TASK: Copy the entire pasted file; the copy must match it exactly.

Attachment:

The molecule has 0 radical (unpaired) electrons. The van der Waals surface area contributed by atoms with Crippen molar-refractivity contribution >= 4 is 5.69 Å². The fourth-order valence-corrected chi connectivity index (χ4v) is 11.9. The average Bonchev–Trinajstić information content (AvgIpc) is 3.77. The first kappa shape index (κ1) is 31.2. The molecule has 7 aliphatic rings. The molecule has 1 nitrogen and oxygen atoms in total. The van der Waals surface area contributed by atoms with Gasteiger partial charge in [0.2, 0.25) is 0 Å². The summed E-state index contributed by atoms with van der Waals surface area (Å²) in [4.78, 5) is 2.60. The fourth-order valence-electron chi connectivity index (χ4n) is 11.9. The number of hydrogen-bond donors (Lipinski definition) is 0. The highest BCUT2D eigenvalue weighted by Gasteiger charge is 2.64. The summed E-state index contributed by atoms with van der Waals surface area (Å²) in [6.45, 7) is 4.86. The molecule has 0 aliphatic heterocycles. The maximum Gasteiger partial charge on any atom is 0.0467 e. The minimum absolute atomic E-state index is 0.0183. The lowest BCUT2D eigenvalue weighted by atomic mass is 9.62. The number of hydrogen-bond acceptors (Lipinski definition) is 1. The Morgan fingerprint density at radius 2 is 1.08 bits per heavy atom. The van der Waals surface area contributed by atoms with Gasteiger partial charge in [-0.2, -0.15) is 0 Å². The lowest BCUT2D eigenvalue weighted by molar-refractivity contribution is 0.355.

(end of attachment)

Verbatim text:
The molecule has 0 radical (unpaired) electrons. The van der Waals surface area contributed by atoms with Crippen molar-refractivity contribution >= 4 is 5.69 Å². The fourth-order valence-corrected chi connectivity index (χ4v) is 11.9. The average Bonchev–Trinajstić information content (AvgIpc) is 3.77. The first kappa shape index (κ1) is 31.2. The molecule has 7 aliphatic rings. The molecule has 1 nitrogen and oxygen atoms in total. The van der Waals surface area contributed by atoms with Gasteiger partial charge in [0.2, 0.25) is 0 Å². The summed E-state index contributed by atoms with van der Waals surface area (Å²) in [4.78, 5) is 2.60. The fourth-order valence-electron chi connectivity index (χ4n) is 11.9. The number of hydrogen-bond donors (Lipinski definition) is 0. The highest BCUT2D eigenvalue weighted by Gasteiger charge is 2.64. The summed E-state index contributed by atoms with van der Waals surface area (Å²) in [6.45, 7) is 4.86. The molecule has 0 aliphatic heterocycles. The maximum Gasteiger partial charge on any atom is 0.0467 e. The minimum absolute atomic E-state index is 0.0183. The lowest BCUT2D eigenvalue weighted by atomic mass is 9.62. The number of hydrogen-bond acceptors (Lipinski definition) is 1. The Morgan fingerprint density at radius 2 is 1.08 bits per heavy atom. The van der Waals surface area contributed by atoms with Gasteiger partial charge in [-0.2, -0.15) is 0 Å². The lowest BCUT2D eigenvalue weighted by molar-refractivity contribution is 0.355.